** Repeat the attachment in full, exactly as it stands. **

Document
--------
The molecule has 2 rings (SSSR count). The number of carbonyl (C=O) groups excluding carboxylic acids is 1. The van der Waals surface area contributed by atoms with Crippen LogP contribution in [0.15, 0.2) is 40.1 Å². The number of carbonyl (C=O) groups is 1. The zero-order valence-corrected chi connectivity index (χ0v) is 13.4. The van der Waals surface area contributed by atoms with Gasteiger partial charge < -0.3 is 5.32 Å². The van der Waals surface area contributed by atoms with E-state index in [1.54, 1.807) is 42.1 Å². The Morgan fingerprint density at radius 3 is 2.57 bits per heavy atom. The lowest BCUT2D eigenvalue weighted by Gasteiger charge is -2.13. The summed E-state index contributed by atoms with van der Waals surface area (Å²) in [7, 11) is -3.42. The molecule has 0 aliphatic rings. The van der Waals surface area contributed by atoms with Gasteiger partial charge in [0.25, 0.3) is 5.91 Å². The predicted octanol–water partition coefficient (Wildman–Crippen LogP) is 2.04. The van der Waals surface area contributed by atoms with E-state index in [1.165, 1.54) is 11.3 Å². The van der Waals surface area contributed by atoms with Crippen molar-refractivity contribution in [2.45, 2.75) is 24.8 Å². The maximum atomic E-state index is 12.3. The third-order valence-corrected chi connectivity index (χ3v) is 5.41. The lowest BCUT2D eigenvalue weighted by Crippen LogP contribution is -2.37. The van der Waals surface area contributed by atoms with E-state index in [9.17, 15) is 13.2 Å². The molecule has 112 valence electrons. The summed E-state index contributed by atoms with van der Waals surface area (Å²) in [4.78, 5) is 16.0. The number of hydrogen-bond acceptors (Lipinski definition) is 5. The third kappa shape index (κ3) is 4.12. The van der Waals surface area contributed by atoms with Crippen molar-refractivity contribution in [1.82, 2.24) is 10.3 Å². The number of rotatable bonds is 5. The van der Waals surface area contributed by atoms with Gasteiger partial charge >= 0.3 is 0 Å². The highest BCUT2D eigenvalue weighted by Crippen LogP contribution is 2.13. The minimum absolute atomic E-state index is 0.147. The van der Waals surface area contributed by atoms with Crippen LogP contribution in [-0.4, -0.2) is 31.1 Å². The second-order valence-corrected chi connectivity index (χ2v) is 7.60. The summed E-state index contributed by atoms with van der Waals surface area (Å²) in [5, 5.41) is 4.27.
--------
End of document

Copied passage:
The molecule has 2 rings (SSSR count). The number of carbonyl (C=O) groups excluding carboxylic acids is 1. The van der Waals surface area contributed by atoms with Crippen LogP contribution in [0.15, 0.2) is 40.1 Å². The number of carbonyl (C=O) groups is 1. The zero-order valence-corrected chi connectivity index (χ0v) is 13.4. The van der Waals surface area contributed by atoms with Gasteiger partial charge < -0.3 is 5.32 Å². The van der Waals surface area contributed by atoms with E-state index in [1.54, 1.807) is 42.1 Å². The Morgan fingerprint density at radius 3 is 2.57 bits per heavy atom. The lowest BCUT2D eigenvalue weighted by Gasteiger charge is -2.13. The summed E-state index contributed by atoms with van der Waals surface area (Å²) in [7, 11) is -3.42. The molecule has 0 aliphatic rings. The van der Waals surface area contributed by atoms with Gasteiger partial charge in [0.25, 0.3) is 5.91 Å². The predicted octanol–water partition coefficient (Wildman–Crippen LogP) is 2.04. The van der Waals surface area contributed by atoms with E-state index in [1.165, 1.54) is 11.3 Å². The van der Waals surface area contributed by atoms with Crippen molar-refractivity contribution in [2.45, 2.75) is 24.8 Å². The maximum atomic E-state index is 12.3. The third-order valence-corrected chi connectivity index (χ3v) is 5.41. The lowest BCUT2D eigenvalue weighted by Crippen LogP contribution is -2.37. The van der Waals surface area contributed by atoms with E-state index in [9.17, 15) is 13.2 Å². The molecule has 112 valence electrons. The summed E-state index contributed by atoms with van der Waals surface area (Å²) in [4.78, 5) is 16.0. The number of hydrogen-bond acceptors (Lipinski definition) is 5. The third kappa shape index (κ3) is 4.12. The van der Waals surface area contributed by atoms with Crippen molar-refractivity contribution in [1.82, 2.24) is 10.3 Å². The number of rotatable bonds is 5. The van der Waals surface area contributed by atoms with Gasteiger partial charge >= 0.3 is 0 Å². The highest BCUT2D eigenvalue weighted by Crippen LogP contribution is 2.13. The minimum absolute atomic E-state index is 0.147. The van der Waals surface area contributed by atoms with Crippen LogP contribution in [-0.4, -0.2) is 31.1 Å². The second-order valence-corrected chi connectivity index (χ2v) is 7.60. The summed E-state index contributed by atoms with van der Waals surface area (Å²) in [5, 5.41) is 4.27.